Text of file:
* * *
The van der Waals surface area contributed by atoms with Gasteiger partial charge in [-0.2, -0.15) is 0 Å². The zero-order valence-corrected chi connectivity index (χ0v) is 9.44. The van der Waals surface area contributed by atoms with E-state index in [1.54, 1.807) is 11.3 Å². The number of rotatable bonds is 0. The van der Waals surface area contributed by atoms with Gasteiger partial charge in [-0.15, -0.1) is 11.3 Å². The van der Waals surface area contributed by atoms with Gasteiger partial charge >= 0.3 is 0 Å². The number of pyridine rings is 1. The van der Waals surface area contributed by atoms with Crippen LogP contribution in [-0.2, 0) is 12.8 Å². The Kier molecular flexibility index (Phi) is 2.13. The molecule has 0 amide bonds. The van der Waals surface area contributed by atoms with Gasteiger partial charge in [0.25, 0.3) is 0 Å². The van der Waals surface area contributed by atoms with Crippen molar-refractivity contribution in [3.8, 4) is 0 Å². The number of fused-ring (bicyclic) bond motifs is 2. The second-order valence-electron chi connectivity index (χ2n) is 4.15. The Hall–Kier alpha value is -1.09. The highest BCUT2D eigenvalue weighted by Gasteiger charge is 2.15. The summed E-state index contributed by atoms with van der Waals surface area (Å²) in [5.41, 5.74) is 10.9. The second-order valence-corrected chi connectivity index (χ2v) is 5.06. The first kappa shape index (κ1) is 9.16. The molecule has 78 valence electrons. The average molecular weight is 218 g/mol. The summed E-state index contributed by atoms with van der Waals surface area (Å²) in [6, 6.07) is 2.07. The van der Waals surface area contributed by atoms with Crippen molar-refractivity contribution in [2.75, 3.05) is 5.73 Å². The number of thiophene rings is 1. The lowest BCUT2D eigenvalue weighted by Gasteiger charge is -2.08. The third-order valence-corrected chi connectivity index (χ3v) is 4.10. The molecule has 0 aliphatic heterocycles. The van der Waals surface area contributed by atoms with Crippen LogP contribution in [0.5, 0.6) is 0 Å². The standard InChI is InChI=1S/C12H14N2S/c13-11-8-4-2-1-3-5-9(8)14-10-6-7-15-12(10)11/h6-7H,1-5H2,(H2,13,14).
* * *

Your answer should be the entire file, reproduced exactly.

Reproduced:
The van der Waals surface area contributed by atoms with Gasteiger partial charge in [-0.2, -0.15) is 0 Å². The zero-order valence-corrected chi connectivity index (χ0v) is 9.44. The van der Waals surface area contributed by atoms with E-state index in [1.54, 1.807) is 11.3 Å². The number of rotatable bonds is 0. The van der Waals surface area contributed by atoms with Gasteiger partial charge in [-0.15, -0.1) is 11.3 Å². The van der Waals surface area contributed by atoms with Gasteiger partial charge >= 0.3 is 0 Å². The number of pyridine rings is 1. The van der Waals surface area contributed by atoms with Crippen LogP contribution in [-0.2, 0) is 12.8 Å². The Kier molecular flexibility index (Phi) is 2.13. The molecule has 0 amide bonds. The van der Waals surface area contributed by atoms with Gasteiger partial charge in [0.25, 0.3) is 0 Å². The van der Waals surface area contributed by atoms with Crippen molar-refractivity contribution in [3.8, 4) is 0 Å². The number of fused-ring (bicyclic) bond motifs is 2. The second-order valence-electron chi connectivity index (χ2n) is 4.15. The Hall–Kier alpha value is -1.09. The highest BCUT2D eigenvalue weighted by Gasteiger charge is 2.15. The summed E-state index contributed by atoms with van der Waals surface area (Å²) in [5.41, 5.74) is 10.9. The second-order valence-corrected chi connectivity index (χ2v) is 5.06. The first kappa shape index (κ1) is 9.16. The molecule has 78 valence electrons. The average molecular weight is 218 g/mol. The summed E-state index contributed by atoms with van der Waals surface area (Å²) in [6, 6.07) is 2.07. The van der Waals surface area contributed by atoms with Crippen molar-refractivity contribution in [2.75, 3.05) is 5.73 Å². The number of thiophene rings is 1. The lowest BCUT2D eigenvalue weighted by Gasteiger charge is -2.08. The third-order valence-corrected chi connectivity index (χ3v) is 4.10. The molecule has 0 aliphatic heterocycles. The van der Waals surface area contributed by atoms with Crippen LogP contribution in [0.5, 0.6) is 0 Å². The standard InChI is InChI=1S/C12H14N2S/c13-11-8-4-2-1-3-5-9(8)14-10-6-7-15-12(10)11/h6-7H,1-5H2,(H2,13,14).